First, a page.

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Research Highlight

Eco-friendly Management of Fusarium Wilt Disease of Chillies caused by Fusarium oxysporum f. sp. capsici

Fatima Nasir
Department of Plant Pathology, University of Agriculture, Faisalabad, Pakistan


Chilli, which is scientifically known as Capsicum annuum and Capsicum frutescens is a valuable vegetable crop that belongs to the family Solanaceae1. It is the third important vegetable crop of family Solanaceae after the tomato and potato2. Capsaicin is an active component that is present in chilies and it is produced as secondary metabolites. Chilli also contains antioxidant compounds that stimulate the immune system and prevent many diseases like cardiovascular disease (CVD) and cancer3,4.

Many diseases are threatening its production, but Fusarium wilt disease is a serious threat that is caused by Fusarium oxysporum f. sp. capsici5. F. oxysporum is an asexual homothallic fungus that belongs to the family Nectriaceae and phylum Ascomycota. High temperature and high moisture play a significant role in the symptom development of wilt6. The temperature favorable for F. oxysposrum f. sp. capsici is 12-32°C. Maximum growth observed at 28°C7.

Different fungicides can be used for the management of Fusarium wilt disease. These fungicides play an important role in disease management programs, but fungicides have adverse effects on human health and excessive use of fungicides leads to environmental hazards because these are not eco-friendly and left residues on the crop plant8. Most importantly, a fungal pathogen is capable of developing resistance against the fungicides9. Systemic Acquired Resistance (SAR) plays a significant role in Integrated Disease Management (IDM) and it can be achieved by using different kinds of plant activators.

Accordingly, keeping in view all the above facts new research was conducted to evaluate different plant activators for the management of Fusarium wilt disease of chilies under field conditions. Four plant activators, i.e., Salicylic acid, KH2PO4, Ascorbic acid and Benzoic acid were evaluated at 0.5, 0.75 and 1% concentration for the management of Fusarium wilt disease under RCBD design in the research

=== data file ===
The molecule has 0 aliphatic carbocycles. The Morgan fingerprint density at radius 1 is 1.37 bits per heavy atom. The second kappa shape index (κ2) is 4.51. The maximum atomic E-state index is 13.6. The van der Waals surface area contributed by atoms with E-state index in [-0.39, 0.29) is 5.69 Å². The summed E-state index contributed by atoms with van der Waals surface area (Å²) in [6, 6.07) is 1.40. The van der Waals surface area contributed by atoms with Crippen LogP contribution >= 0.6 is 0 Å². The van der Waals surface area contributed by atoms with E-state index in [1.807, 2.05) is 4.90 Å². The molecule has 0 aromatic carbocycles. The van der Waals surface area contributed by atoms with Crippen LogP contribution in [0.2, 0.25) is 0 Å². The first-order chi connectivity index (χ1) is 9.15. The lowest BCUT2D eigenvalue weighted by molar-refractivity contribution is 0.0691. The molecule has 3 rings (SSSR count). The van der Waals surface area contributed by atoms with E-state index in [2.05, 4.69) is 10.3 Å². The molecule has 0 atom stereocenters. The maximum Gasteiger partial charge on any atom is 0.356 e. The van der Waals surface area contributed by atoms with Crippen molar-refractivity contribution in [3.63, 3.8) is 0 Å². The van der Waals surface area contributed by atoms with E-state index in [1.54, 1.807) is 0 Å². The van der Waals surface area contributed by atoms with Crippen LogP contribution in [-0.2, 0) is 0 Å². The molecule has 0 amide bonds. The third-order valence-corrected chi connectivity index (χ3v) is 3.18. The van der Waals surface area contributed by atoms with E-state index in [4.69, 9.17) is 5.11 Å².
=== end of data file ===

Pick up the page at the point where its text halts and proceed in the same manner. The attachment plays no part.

area of the Department of Plant Pathology. Three different concentrations 0.5, 0.75 and 1% were prepared by weighing 0.5, 0.75 and 1 g on weighing balance (Sartorius Company TH-600) and dissolved in 100 mL of distilled water. Control was treated only with distilled water. All the activators were applied at the seedling stage through the soil drenching method and these activators were transuded to the depth of 10-15 cm for the inhibition of Fusarium oxysporum. Soil drenching was done three times after an interval of 7, 14 and 21 days. Each treatment was repeated three times. The percentage of disease incidence was calculated by the following formula, which was given by Weitang et al.9 i. e.

Out of four plant activators, minimum disease incidence was expressed by Salicylic acid (26.681%) followed by KH2PO4 (30.719%), Ascorbic acid (33.381%) and Benzoic acid (38.737%) while the control had shown the maximum disease incidence (63.444%). Salicylic acid at 1% concentration was found most effective against Fusarium wilt disease. After the 3rd application of soil drenching, salicylic acid exhibited the best result among other plant activators.

In a nutshell, when activators applied on the plants, these stimulate the natural substances of the plants which are toxic to many fungi and result in the defense of the plant against the fungal pathogens. Activators activate the enzymes that catalyze the biosynthetic reactions which produce defense compounds like polyphenols, pathogenesis-related proteins and alkaloids10.

Conclusively, salicylic acid is an eco-friendly antioxidant compound that plays a significant role in the management of Fusarium wilt disease and also improves the growth of vegetative parts of the plant.

REFERENCES

  1. Khan, S.M., S.K. Raj, T. Bano and V.K. Grag, 2006. Incidence and management of mosaic and leaf curl disease in cultivars of chilli (Capsicum annum). J. Food Agric. Environ., 4: 171-174
  2. Hasan, M.J., M.U. Kulsum, M.Z. Ullah, M.M. Hossain and E.M. Mahmud, 2014. Genetic diversity of some chilli (Capsicum annuum L.) genotypes. Int. J. Agric. Res. Innov. Technol., 4: 32-35
  3. Chua, A.M., Y.E. Lee, T. Yanaguchi, H. Takamura, L.J. Yin and T. Matoba, 2008. Effect of cooking on the antioxidant properties of coloured peppers. Food Chem., 111: 20-28
  4. Podsecdek, A., 2007. Natural antioxidant and antioxidant capacity of brassica vegetables: a review. LWT: Food Sci. Tech., 40: 1-11
  5. Siddiqui, Z.A. and M.S. Akhtar, 2007. Biocontrol of a chickpea root-rot disease complex with phosphate solubilizing micro-organisms. J. Plant Pathol., 89: 67-77
  6. Sonago, S., 2003. Chile pepper and the threat of wilt diseases. Plant Health Progress.
  7. Agrios, G.N., 2005. Plant Pathology. 5th Edn., Elsevier Academic Press, Amsterdam, New York, USA., ISBN-13: 9780120445653, Pages: 922.
  8. Sela-Buurlage, M., O. Budai-Hadrian, Q. Pan, L. Carmel-Goren, R. Vunsch, D. Zamir and R. Fluhr, 2001. Genome-wide dissection of Fusarium resistance in tomato reveals multiple complex loci. Mol. Gen. Genomics, 265: 1104-1111
  9. Song, W., L. Zhou, C. Yang, X. Cao, L. Zhang and X. Liu, 2004. Tomato Fusarium wilt and its chemical control strategies in a hydroponic system. Crop Protect., 23: 243-247
  10. Ho, T.T., H.N. Murthy and S.Y. Park, 2020. Methyl jasmonate induced oxidative stress and accumulation of secondary metabolites in plant cell and organ cultures. Int. J. Mol. Sci.
 
How to cite this article:

Fatima Nasir, 2020. Eco-friendly Management of Fusarium Wilt Disease of Chillies caused by Fusarium oxysporum f. sp. capsici. Asian Journal of Emerging Research, 2(4): 182-183.

DOI: 10.21124/AJERPK.2020.182.183

URL: http://acecollege.edu.pk/ajer/fulltext.php?artid=146